It’s no secret we at GGA are into the supernatural, and werewolves are no exception. So, for this edition of The Origin of Tropes, we’re diving into the ancient origins and evolution of werewolf lore over the years. Get ready to learn everything under the moon there is to know about these wolfish creatures.

Historical Roots of Werewolves

Werewolves have featured in human mythology (and nightmares) for millennia. From Greek mythology’s cursed king Lycaeon, whom Zeus turned into a wolf for tricking him into cannabilism, to the Norse warriors who used wolf skins to become wolves in battle, lycanthropes are nothing new.

 And like so many of our modern tropes, one of the earliest mentions of werewolf-like creatures is in “The Epic of Gilgamesh.” In this tale, Gilgamesh ditches a potential lover because she turned her previous mate into a wolf. There’s also the tale of Niciros from the work Satyricon by ancient Roman Petronius. While Niciros’s story dates back to the first century CE, people didn’t publish it until the 17th century. 

Fast forward to the Middle Ages, where poems like Marie de France’s “Bisclavret” present lycanthropy as more of a tragic curse than a thirst for terrorizing villagers.

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These stories are just a few that laid the groundwork for our modern sense of the werewolf. Add to that their place in folklore, such as a belief that the seventh son of a family of all boys would turn into a werewolf, and you’ve got a recipe for an enduring legend.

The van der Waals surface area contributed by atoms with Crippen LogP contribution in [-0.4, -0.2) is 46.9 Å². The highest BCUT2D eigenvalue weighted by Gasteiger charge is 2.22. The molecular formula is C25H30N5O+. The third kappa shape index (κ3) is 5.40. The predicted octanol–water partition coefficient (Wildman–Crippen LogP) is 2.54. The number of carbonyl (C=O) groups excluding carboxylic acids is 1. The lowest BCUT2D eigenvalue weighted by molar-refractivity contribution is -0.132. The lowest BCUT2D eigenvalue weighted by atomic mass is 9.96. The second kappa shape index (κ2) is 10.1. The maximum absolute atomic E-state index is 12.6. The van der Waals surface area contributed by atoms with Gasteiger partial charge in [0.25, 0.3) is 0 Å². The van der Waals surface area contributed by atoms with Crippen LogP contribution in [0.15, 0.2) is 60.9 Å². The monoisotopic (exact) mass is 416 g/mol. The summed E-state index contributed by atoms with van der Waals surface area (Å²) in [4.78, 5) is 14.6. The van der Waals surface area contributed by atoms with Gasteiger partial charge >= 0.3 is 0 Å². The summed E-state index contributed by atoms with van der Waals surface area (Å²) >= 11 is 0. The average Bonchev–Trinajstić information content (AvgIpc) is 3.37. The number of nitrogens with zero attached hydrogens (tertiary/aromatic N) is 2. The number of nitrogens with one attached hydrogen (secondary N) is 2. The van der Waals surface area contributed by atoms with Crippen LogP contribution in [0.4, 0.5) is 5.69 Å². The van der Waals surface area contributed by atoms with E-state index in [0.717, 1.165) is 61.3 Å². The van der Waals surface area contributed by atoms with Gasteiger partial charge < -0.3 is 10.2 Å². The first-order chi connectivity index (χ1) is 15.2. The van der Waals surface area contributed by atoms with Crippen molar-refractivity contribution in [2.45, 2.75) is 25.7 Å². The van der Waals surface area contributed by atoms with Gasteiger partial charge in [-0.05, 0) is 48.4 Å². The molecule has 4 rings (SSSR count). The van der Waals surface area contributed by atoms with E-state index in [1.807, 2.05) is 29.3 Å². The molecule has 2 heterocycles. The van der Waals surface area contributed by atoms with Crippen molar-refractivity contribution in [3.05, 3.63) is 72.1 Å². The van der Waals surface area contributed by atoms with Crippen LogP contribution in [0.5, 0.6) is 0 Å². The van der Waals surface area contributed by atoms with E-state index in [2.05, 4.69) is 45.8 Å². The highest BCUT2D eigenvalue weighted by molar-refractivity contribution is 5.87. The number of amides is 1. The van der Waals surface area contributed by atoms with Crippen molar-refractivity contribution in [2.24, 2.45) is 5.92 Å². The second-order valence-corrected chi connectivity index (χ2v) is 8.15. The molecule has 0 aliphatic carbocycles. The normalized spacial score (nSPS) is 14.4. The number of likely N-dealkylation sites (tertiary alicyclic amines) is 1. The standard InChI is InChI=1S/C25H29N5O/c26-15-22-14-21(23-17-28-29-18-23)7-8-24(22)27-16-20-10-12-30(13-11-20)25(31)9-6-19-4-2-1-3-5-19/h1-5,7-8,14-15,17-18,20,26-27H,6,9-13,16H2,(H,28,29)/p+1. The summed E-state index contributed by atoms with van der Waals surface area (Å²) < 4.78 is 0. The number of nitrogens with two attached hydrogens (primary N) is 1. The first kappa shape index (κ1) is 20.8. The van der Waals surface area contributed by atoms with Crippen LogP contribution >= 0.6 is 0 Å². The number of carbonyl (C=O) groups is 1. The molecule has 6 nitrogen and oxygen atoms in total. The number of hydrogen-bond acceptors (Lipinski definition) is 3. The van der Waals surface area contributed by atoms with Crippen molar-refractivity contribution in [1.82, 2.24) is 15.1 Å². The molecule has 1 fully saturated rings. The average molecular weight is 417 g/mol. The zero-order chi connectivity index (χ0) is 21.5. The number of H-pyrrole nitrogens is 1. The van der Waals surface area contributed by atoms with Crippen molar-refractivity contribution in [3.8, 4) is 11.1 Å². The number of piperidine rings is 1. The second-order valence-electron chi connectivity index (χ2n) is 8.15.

(On that note, ever wonder why so many cultures have werewolf legends? Some historians think conditions like hypertrichosis — excessive hair growth — or even rabies could explain why.)

The Social Implications

Werewolf myths have long served as a mirror reflecting societal fears and attitudes toward the wild, untamed aspects of human nature. This transformation, particularly under the full moon’s influence, has been interpreted as a metaphor for the uncontrollable forces within us, such as rage, desire, and other emotions deemed unacceptable by societal standards.

In modern Western interpretations, the werewolf story has evolved to more explicitly explore complex issues of identity, belonging and transformation. Now, the media often presents lycanthropes as sympathetic characters struggling with their dual nature. Teen Wolf, Twilight and Buffy the Vampire Slayer are great examples of this tide turning. A werewolf can now be a hero, a viable romantic option.

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Werewolves and Gender Tropes

Werewolf lore presents a fascinating lens through which to explore gender tropes, intertwining masculinity with themes of rage and uncontrollable transformation. Traditionally, these narratives have emphasized the werewolf as a symbol of hyper-masculine virility and aggression, a creature at the mercy of its primal instincts (blech). This can lead to some really awkward, at its best, and problematic, at its most standard depictions of paranormal romance. (He’s so nice when he’s not being abusive!)

However, today’s stories have started to challenge and expand upon these notions into the other side of the binary, drawing parallels between the werewolf’s transformative cycle and the menstrual cycle. The 2000 film Ginger Snaps cleverly (and unsubtly plays) with this theme to great effect. 


Werewolves have come a long way from the cursed sons and kings of ancient legend. Today, many werewolves face the eternal struggle for understanding and acceptance in a society that often fears what it does not know. However, these complex characters still remind us of the wildness beneath everyone’s surface.


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